Hill tribes are mixed here, the higher the elevation, the more Tibetans live.
 

Franki

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As I came into the valley, the elevation climb slow down to average about 3600m (+11,808 feet) and the farm land looks good to me.















As I stood by the roadside taking photos, a bunch of kids ran towards me and wanted to sell me some Yak yogurt. Having had my experience of maggots in yogurt back in 2010, I suppressed my desire and turned down their offer. One thing about taking photos of the natives, make friend with them first and ask for permission to shoot or do it from a long distance away while they are not aware of. No one likes to have a lens shuffled in front of their face without prior needed protocol. Tibetans are simple and straight forward folks, if they consider you a friend, they'll share everything with you, on the other hand, if things get ugly, they don't like to have fist fights.
 

Franki

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I rode into Zhongdian and head towards the Dukezhong old town. I always stayed in Dragon Cloud Hostel as they have became a friend. The retired couple owns the hostel and helped by their English speaking son. 70% of the guest staying there are foreigners. I can park my bike right in the centre of the courtyard and my usual room has a direct view of my bike. Their dog name Tiger, always rest underneath my bike.

Here is a bit of background of Dukezong Old Town, a 1300-year-old Tibetan town located in Shangri-La, which it has experienced both the flames of war and prosperity of frontier trade. Dukezong Old Town's authentic Tibetan dwellings, majestic prayer halls and pagodas, winding lanes offer sanctuary to all those seeking refuge from the bustle city.

It is the largest and best-preserved Tibetan city among China's Tibetan counties. Dukezong Old Town was a key stop on the Ancient Tea-horse Road and a focal point for Han-Tibetan exchanges. As one of the oldest towns in the region, it is also known as the 'footstep of Shangri-La'. According to Tibetan Buddhist scriptures, there is a lost city called Shambhala in the Snow Mountains, shaped like an eight-petal lotus flower. The 1.6-square-kilometer Dukezong Old Town Town is also laid out in this design. All 1,084 of its houses radiate out from Turtle Hill at the center, arranged in conformity with Tibetan Buddhist geomantic theory.

Tibetans regard the shade of white as a sign of respect for their forefathers, the ancient Qiang people, who worshipped white stones. Shortly after the town was established, craftsmen found white clay in the region that could be ground down and used as paint. All dwellings were accordingly painted white. This is why Dukezong Old Town was named white stone city. On a clear night, the ancient town reflects a silver sheen. This has engendered to another epithet: moonlight city.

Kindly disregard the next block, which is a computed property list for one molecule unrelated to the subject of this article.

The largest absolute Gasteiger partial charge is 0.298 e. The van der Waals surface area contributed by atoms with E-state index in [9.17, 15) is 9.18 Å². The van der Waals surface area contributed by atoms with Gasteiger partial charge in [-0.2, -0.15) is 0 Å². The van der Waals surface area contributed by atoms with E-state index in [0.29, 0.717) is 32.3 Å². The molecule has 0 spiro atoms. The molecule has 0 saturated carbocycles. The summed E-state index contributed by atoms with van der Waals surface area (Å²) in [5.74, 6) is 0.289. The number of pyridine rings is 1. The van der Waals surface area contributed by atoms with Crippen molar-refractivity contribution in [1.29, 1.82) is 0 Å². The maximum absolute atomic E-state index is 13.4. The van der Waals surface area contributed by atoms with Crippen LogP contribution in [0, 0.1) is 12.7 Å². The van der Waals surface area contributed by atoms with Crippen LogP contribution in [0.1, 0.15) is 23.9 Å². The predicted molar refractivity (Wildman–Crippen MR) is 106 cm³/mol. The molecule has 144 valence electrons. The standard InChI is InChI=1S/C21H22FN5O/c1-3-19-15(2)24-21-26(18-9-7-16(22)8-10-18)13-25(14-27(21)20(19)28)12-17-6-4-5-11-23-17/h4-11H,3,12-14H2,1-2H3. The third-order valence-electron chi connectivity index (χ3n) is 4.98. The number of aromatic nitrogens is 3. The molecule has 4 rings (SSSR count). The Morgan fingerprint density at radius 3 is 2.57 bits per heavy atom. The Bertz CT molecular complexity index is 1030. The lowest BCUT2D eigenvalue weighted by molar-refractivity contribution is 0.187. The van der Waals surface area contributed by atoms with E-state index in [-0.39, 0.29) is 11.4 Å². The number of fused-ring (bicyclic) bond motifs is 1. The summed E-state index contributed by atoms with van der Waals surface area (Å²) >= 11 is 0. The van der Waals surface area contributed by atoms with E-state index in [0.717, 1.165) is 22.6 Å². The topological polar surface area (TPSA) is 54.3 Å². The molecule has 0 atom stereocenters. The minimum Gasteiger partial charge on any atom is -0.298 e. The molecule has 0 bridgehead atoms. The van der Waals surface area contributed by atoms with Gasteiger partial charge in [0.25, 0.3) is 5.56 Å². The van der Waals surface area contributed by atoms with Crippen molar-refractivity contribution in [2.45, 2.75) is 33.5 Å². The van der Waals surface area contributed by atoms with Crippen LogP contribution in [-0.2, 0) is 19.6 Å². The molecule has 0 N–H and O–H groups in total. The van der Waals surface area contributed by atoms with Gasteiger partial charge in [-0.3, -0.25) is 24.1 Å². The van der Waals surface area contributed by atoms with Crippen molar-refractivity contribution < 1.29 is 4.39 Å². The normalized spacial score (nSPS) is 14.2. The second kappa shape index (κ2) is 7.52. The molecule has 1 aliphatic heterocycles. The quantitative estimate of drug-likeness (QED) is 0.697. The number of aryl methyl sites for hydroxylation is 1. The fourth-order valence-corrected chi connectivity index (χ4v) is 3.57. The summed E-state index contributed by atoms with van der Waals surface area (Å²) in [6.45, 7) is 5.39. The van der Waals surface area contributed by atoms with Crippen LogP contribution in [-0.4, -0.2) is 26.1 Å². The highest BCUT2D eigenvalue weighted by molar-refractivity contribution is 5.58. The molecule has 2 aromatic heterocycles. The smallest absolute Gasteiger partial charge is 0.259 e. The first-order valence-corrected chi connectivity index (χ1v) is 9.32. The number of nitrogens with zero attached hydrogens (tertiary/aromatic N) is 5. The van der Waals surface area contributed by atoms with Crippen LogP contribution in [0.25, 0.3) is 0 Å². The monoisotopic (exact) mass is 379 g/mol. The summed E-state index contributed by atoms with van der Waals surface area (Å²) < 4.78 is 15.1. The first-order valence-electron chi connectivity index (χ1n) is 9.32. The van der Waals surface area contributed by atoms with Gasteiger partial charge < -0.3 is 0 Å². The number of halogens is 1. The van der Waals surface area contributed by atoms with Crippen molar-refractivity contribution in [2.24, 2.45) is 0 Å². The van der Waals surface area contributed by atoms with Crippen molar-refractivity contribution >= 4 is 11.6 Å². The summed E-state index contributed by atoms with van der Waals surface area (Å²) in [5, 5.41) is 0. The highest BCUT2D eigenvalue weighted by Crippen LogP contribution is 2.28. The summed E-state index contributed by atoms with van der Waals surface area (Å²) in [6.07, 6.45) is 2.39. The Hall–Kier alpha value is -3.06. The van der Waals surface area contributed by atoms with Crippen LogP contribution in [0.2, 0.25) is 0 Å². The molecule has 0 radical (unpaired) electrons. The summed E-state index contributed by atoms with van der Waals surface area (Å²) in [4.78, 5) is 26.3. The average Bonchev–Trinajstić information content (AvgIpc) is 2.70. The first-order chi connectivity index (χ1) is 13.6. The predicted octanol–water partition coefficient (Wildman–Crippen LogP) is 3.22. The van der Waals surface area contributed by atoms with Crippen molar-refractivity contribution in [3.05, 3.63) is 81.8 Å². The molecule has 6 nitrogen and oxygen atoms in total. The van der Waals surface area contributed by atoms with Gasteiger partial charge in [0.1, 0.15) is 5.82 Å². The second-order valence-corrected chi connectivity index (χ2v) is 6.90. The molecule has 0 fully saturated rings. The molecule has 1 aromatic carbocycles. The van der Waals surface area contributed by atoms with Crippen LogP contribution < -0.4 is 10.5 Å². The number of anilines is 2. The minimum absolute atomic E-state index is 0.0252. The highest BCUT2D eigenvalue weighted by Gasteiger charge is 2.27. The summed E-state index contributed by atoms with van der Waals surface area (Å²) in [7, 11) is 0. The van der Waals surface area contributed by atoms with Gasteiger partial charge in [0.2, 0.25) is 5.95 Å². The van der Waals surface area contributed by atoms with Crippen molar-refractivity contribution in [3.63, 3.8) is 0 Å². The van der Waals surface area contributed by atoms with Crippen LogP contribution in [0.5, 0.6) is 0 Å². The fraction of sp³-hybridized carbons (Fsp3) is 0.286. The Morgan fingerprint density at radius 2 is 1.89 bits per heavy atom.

The old Tibetan way of life, as well as dwellings, are well-preserved in Dukezong Old Town, as each redolent barley wine lane testifies. Tibetan chess is played in local households as it has been for the past 1,000 years, and horse bells still tinkle along the ancient caravan path. Bonfires that are lit in the town square every night illuminate local musicians as they sing to and play traditional stringed instruments.


This wooden rack is for drying out the crop so it can be used for animal feed during winter.




The village doesn't look poor, so I guess life here is good.




Very tempting smell from these BBQ stalls in the Dukezhong old town.



Dark clouds and strong wind signal the rainy season's presence.




First time I can see motorbike for rent. But when I tried to find out more, the owner of that hostel said all the bikes are out of order. Judging from the 2 bikes parked there, they were not in rental conditions anyway.
 

Franki

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KTM, Honda, Yamaha, Kawasaki, Jialing

World's largest prayer wheel




The rain storm hit hard so I retreated into a cafe to enjoy some Yak yogurt with banana. A mom is teaching her daughter to do home work at the next table.



The down pour carried on into the night and few business is to be had in these restaurants.
 

Franki

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How did your daughter enjoy the trip? Was it her first time in the region?

She has not gone on a long bike trip with me since she was 7. I thought a city girl like her may not survive such a trip but she enjoyed every bit of it, including crushing into a very large pot hole and got completely soaked in mud.

P1020992.JPG
Introducing her to the wall of yak dune
 

KTMphil

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That's good to hear. Jah tells me the Beneli 650cc sports bike is around 45,000 rmb/ 225,000 bht registered in China. That might be a very fun bike for big touring, could even be brought to thailand on temporary import
 

Franki

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Benelli 600 is a 600cc in line four street bike with an Italian look and Chinese made quality. Great conversation piece but I would not like to take one on a long trip in China. In fact, a friend of mine rode one to Chiangmai a few months back. So some of you guys may have seen it already.

P1020702.JPG
 

Franki